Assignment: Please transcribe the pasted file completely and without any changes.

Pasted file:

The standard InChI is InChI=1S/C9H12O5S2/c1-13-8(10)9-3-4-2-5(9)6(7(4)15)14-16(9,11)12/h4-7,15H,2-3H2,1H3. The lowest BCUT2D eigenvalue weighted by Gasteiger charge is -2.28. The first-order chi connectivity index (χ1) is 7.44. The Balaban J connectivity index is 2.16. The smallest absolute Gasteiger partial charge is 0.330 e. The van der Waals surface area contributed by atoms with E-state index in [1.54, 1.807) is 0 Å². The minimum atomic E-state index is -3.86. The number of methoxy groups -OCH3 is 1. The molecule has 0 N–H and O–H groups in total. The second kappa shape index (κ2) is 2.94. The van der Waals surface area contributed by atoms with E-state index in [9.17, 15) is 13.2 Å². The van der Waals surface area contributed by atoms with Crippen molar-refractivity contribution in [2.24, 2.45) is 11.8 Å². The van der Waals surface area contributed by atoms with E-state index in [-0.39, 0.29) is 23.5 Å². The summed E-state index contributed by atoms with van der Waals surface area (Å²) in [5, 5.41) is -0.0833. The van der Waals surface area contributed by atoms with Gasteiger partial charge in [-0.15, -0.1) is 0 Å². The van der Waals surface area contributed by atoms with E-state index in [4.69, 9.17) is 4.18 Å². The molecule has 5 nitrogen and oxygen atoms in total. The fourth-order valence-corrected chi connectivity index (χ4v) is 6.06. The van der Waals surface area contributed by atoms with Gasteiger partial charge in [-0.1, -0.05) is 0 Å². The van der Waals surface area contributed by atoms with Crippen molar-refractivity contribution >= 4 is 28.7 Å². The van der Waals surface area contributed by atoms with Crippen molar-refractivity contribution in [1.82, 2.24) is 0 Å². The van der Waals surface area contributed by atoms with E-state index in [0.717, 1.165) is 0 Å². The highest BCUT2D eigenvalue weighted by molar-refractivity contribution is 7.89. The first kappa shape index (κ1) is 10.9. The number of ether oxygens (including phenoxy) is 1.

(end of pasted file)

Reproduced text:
The standard InChI is InChI=1S/C9H12O5S2/c1-13-8(10)9-3-4-2-5(9)6(7(4)15)14-16(9,11)12/h4-7,15H,2-3H2,1H3. The lowest BCUT2D eigenvalue weighted by Gasteiger charge is -2.28. The first-order chi connectivity index (χ1) is 7.44. The Balaban J connectivity index is 2.16. The smallest absolute Gasteiger partial charge is 0.330 e. The van der Waals surface area contributed by atoms with E-state index in [1.54, 1.807) is 0 Å². The minimum atomic E-state index is -3.86. The number of methoxy groups -OCH3 is 1. The molecule has 0 N–H and O–H groups in total. The second kappa shape index (κ2) is 2.94. The van der Waals surface area contributed by atoms with E-state index in [9.17, 15) is 13.2 Å². The van der Waals surface area contributed by atoms with Crippen molar-refractivity contribution in [2.24, 2.45) is 11.8 Å². The van der Waals surface area contributed by atoms with E-state index in [-0.39, 0.29) is 23.5 Å². The summed E-state index contributed by atoms with van der Waals surface area (Å²) in [5, 5.41) is -0.0833. The van der Waals surface area contributed by atoms with Gasteiger partial charge in [-0.15, -0.1) is 0 Å². The van der Waals surface area contributed by atoms with E-state index in [4.69, 9.17) is 4.18 Å². The molecule has 5 nitrogen and oxygen atoms in total. The fourth-order valence-corrected chi connectivity index (χ4v) is 6.06. The van der Waals surface area contributed by atoms with Gasteiger partial charge in [-0.1, -0.05) is 0 Å². The van der Waals surface area contributed by atoms with Crippen molar-refractivity contribution >= 4 is 28.7 Å². The van der Waals surface area contributed by atoms with Crippen molar-refractivity contribution in [1.82, 2.24) is 0 Å². The van der Waals surface area contributed by atoms with E-state index in [0.717, 1.165) is 0 Å². The highest BCUT2D eigenvalue weighted by molar-refractivity contribution is 7.89. The first kappa shape index (κ1) is 10.9. The number of ether oxygens (including phenoxy) is 1.